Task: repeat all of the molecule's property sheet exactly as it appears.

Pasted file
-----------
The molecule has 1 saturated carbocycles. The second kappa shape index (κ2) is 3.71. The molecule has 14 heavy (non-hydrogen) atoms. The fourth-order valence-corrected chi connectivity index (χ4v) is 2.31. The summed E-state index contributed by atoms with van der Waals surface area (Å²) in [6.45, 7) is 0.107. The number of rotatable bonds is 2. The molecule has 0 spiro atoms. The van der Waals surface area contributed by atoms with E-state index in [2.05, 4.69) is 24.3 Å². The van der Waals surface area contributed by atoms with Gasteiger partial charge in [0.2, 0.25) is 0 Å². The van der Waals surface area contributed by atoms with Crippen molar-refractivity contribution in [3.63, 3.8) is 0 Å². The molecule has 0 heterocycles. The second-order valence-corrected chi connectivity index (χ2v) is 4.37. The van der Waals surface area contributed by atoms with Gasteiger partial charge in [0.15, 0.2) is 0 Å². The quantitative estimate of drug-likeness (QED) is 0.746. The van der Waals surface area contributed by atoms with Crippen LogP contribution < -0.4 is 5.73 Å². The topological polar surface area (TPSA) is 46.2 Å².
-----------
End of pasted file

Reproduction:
The molecule has 1 saturated carbocycles. The second kappa shape index (κ2) is 3.71. The molecule has 14 heavy (non-hydrogen) atoms. The fourth-order valence-corrected chi connectivity index (χ4v) is 2.31. The summed E-state index contributed by atoms with van der Waals surface area (Å²) in [6.45, 7) is 0.107. The number of rotatable bonds is 2. The molecule has 0 spiro atoms. The van der Waals surface area contributed by atoms with E-state index in [2.05, 4.69) is 24.3 Å². The van der Waals surface area contributed by atoms with Gasteiger partial charge in [0.2, 0.25) is 0 Å². The van der Waals surface area contributed by atoms with Crippen molar-refractivity contribution in [3.63, 3.8) is 0 Å². The molecule has 0 heterocycles. The second-order valence-corrected chi connectivity index (χ2v) is 4.37. The van der Waals surface area contributed by atoms with Gasteiger partial charge in [0.15, 0.2) is 0 Å². The quantitative estimate of drug-likeness (QED) is 0.746. The van der Waals surface area contributed by atoms with Crippen LogP contribution < -0.4 is 5.73 Å². The topological polar surface area (TPSA) is 46.2 Å².